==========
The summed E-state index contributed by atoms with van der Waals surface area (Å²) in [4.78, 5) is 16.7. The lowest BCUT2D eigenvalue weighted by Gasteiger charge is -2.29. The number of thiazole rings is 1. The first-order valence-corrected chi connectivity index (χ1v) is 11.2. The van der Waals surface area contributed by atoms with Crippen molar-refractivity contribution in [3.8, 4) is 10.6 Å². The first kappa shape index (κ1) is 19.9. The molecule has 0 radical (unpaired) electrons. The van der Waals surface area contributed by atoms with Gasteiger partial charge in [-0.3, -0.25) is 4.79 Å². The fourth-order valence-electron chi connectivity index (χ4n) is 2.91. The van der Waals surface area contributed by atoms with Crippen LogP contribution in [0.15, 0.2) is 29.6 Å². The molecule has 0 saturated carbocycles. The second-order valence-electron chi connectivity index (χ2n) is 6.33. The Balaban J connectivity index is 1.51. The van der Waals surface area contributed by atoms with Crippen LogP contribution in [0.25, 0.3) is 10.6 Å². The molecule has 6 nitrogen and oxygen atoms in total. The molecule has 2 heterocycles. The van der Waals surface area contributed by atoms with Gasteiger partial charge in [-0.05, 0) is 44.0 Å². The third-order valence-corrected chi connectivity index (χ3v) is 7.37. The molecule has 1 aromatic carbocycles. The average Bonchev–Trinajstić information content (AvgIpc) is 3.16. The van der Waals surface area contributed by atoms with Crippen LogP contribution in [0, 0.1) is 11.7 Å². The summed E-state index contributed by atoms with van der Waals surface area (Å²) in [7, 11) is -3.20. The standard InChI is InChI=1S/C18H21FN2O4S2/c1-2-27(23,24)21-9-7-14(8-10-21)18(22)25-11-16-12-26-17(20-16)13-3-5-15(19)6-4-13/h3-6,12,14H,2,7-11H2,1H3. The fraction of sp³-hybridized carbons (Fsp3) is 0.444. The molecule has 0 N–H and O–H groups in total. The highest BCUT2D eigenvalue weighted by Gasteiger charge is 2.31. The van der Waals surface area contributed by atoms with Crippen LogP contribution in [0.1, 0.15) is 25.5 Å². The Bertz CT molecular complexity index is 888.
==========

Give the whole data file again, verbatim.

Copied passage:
The summed E-state index contributed by atoms with van der Waals surface area (Å²) in [4.78, 5) is 16.7. The lowest BCUT2D eigenvalue weighted by Gasteiger charge is -2.29. The number of thiazole rings is 1. The first-order valence-corrected chi connectivity index (χ1v) is 11.2. The van der Waals surface area contributed by atoms with Crippen molar-refractivity contribution in [3.8, 4) is 10.6 Å². The first kappa shape index (κ1) is 19.9. The molecule has 0 radical (unpaired) electrons. The van der Waals surface area contributed by atoms with Gasteiger partial charge in [-0.3, -0.25) is 4.79 Å². The fourth-order valence-electron chi connectivity index (χ4n) is 2.91. The van der Waals surface area contributed by atoms with Crippen LogP contribution in [0.15, 0.2) is 29.6 Å². The molecule has 0 saturated carbocycles. The second-order valence-electron chi connectivity index (χ2n) is 6.33. The Balaban J connectivity index is 1.51. The van der Waals surface area contributed by atoms with Crippen LogP contribution in [0.25, 0.3) is 10.6 Å². The molecule has 6 nitrogen and oxygen atoms in total. The molecule has 2 heterocycles. The van der Waals surface area contributed by atoms with Gasteiger partial charge in [-0.05, 0) is 44.0 Å². The third-order valence-corrected chi connectivity index (χ3v) is 7.37. The molecule has 1 aromatic carbocycles. The average Bonchev–Trinajstić information content (AvgIpc) is 3.16. The van der Waals surface area contributed by atoms with Crippen LogP contribution in [0, 0.1) is 11.7 Å². The summed E-state index contributed by atoms with van der Waals surface area (Å²) in [7, 11) is -3.20. The standard InChI is InChI=1S/C18H21FN2O4S2/c1-2-27(23,24)21-9-7-14(8-10-21)18(22)25-11-16-12-26-17(20-16)13-3-5-15(19)6-4-13/h3-6,12,14H,2,7-11H2,1H3. The fraction of sp³-hybridized carbons (Fsp3) is 0.444. The molecule has 0 N–H and O–H groups in total. The highest BCUT2D eigenvalue weighted by Gasteiger charge is 2.31. The van der Waals surface area contributed by atoms with Crippen LogP contribution in [0.1, 0.15) is 25.5 Å². The Bertz CT molecular complexity index is 888.